An intense heat wave is set to bake Europe in the coming days, and it could be historic, potentially shattering records across a large portion of the continent.
The heat wave is expected to peak in the middle part of this week when a swath from Spain to Poland is expected to see temperatures at least 20 to 30 degrees (11 to 17 degrees Celsius) above normal. Actual temperatures should surge to at least 95 to 105 degrees (35 to 40 degrees Celsius) over a sprawling area, with some spots hotter.
Weather Underground's Bob Henson notes that this projected heat wave is "unusually strong for so early in the summer."
Early summer heat waves can be especially lethal, as people have not yet had time to acclimatize to the higher temperatures. Older adults, the homeless, and those without air-conditioning are most susceptible to heat-related illnesses.
"Heat waves are silent killers," tweeted Stefan Rahmstorf, a climate scientist at Postdam University. "The 2003 European heat wave has caused about 70,000 fatalities. Last year's hot summer in Germany has been estimated to have caused at least 1,000 excess deaths."
The hottest temperatures are likely to focus western to central mainland Europe, escalating Tuesday and peaking Wednesday into the end of the work week.
In Paris, temperatures may approach 100 degrees Wednesday through Friday. The city along with more than half of France is under an orange alert, the second highest level on the country's heat scale. The scale was instituted after the 2003 summer heat wave, blamed for 15,000 deaths.
Farther northeast, Berlin should also flirt with the century mark. Even Copenhagen on the main island of Denmark is set to head into the 80s.
A list of June national records that may be in play includes Austria (101.5 deg), France (106.7 deg), Germany (101.3 deg), and Switzerland (99.1 deg), as well as several others in the region. Some all-time records, mostly set in July or August, may also be threatened.
In Britain and Ireland, temperatures are not forecast to be as intense as the south but some spots should see readings into the 80s, which is considerably above normal for the time of year. Farther east in southern Sweden, as well as neighboring Denmark, some spots could approach 90 degrees.
Part of the cause for the massive early-season heat wave is a pair of powerful high pressures. One is near Greenland, and the other is over north central Europe. As they become linked and flex over the coming days, they'll also act to block a low pressure system to their south, which would draw cooler air over Europe.
Together the zones of high pressure, combined with the cooler low pressure zone offshore, will steer a so-called "Spanish plume" over mainland Europe and United Kingdom. The hot air plume, sourced from deserts in Spain and the Sahara, will spill over France, Britain and Germany. The result can be a lot of falling records, and severe thunderstorms at times.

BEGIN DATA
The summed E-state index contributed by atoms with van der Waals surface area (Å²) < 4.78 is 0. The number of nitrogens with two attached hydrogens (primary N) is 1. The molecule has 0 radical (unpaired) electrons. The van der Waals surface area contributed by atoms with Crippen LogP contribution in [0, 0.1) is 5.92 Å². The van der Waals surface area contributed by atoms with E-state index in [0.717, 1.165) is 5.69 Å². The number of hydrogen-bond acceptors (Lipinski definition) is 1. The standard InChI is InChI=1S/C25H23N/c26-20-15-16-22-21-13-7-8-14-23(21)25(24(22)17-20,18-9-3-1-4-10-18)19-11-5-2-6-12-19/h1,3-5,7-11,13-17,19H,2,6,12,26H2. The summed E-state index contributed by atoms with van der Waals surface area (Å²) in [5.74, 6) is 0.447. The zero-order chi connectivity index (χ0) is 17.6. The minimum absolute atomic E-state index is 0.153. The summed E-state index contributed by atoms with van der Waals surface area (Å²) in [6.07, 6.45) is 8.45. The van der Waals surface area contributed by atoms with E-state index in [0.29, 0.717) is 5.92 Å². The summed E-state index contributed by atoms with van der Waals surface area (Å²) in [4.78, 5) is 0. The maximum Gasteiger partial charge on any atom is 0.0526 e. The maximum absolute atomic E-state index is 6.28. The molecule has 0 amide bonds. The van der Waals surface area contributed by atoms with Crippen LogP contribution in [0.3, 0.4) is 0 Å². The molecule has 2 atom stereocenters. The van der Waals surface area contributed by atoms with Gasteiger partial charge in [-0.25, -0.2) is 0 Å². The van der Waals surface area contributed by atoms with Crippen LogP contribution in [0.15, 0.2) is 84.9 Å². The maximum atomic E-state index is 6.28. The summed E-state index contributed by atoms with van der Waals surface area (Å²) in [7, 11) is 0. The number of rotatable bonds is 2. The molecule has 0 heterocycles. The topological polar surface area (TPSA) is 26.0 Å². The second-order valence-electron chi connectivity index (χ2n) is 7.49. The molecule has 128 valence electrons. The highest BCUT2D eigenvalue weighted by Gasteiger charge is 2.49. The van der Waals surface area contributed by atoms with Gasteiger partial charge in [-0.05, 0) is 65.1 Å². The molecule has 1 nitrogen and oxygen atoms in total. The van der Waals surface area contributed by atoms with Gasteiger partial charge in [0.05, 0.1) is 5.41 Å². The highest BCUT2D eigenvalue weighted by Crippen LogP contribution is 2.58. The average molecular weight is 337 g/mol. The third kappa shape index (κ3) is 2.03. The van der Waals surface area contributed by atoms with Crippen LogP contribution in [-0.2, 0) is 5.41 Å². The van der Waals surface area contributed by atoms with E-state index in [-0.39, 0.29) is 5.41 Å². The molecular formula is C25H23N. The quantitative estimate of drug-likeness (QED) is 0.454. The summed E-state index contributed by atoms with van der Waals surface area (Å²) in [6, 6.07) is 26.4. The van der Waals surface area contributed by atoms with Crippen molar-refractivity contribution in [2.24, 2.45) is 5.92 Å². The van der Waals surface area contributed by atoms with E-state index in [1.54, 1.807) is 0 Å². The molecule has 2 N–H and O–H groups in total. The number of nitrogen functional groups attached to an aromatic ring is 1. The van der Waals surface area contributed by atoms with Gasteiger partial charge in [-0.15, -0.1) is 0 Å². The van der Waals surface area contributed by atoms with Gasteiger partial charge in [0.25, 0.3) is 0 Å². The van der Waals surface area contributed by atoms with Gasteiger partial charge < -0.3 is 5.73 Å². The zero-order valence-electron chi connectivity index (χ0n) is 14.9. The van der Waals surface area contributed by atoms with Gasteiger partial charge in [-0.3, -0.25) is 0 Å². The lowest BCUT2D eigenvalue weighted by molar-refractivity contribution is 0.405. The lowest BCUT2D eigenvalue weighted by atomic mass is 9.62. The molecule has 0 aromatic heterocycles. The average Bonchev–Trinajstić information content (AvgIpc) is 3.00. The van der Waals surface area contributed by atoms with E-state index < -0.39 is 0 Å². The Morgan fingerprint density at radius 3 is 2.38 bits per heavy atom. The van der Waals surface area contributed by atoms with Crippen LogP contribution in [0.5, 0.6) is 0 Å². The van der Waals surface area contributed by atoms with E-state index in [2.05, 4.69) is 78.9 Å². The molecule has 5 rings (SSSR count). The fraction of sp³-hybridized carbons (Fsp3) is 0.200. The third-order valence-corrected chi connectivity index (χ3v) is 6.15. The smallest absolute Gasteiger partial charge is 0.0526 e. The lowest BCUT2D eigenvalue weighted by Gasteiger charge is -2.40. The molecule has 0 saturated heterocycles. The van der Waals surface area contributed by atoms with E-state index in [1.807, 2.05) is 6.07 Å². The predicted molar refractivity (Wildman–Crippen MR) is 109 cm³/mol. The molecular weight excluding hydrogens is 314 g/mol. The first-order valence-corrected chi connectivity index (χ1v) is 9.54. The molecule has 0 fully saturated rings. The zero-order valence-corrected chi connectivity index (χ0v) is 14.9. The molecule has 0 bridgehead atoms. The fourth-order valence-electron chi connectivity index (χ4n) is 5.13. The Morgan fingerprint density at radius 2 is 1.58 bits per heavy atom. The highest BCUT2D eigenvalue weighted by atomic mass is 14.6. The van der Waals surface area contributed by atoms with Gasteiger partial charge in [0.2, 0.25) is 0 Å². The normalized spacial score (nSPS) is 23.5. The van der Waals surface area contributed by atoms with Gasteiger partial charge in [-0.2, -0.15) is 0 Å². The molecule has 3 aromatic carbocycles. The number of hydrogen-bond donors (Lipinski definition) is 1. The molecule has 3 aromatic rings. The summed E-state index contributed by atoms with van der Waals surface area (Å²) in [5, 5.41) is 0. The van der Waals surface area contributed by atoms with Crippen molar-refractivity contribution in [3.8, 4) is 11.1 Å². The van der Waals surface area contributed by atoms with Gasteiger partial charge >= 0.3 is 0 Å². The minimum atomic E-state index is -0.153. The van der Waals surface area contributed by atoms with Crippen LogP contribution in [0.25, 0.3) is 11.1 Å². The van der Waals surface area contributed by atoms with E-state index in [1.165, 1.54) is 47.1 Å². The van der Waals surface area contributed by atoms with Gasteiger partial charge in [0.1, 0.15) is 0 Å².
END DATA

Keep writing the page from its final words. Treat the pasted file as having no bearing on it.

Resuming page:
In some areas the resulting heat will an intensified version of what they've deal with already, while in others it will come more as a shock.
June has so far been dominated by warmth in eastern and central Europe, with cooler than normal conditions over western parts of the continent.
Germany is seeing a top five warmest June, with cities like Potsdam in the northeast part of the country on its way to its warmest June on record. But farther west, this new onslaught of heat represents something of a pattern change.
"So far this summer it's often been cool and it's often been raining," notes the BBC.
This early heat wave is the latest in a number of historic episodes of heat in recent years. Just last summer the continent saw relentless record temperatures coupled with unusually dry conditions. As a result, drought and wildfires were rampant.
"The hottest summers since 1500 AD in Europe were: 2018, 2010, 2003, 2016, 2002," wrote Rahmstorf. It is believed that heat waves like 2018's in the region are at least twice as likely thanks to climate change.
The broader weather regime behind this heat wave has connections to the stagnant high-pressure zone responsible for the big Greenland melt event in mid-June. Both the Greenland melt and this heat wave are connected to a so-called "blocking pattern" comprised of big and lumbering high pressure zones in the northern latitudes that can become stuck in place and lead to extreme weather. Such patterns may be becoming more common in a warming world.
While the current heat wave is set to peak later this week, warmer than normal conditions seem likely to persist for longer in much of western and central Europe. Any notably cooler air seems likely to remain centered near the Nordic states and into Asia for the time being.
(Except for the headline, this story has not been edited by NDTV staff and is published from a syndicated feed.)
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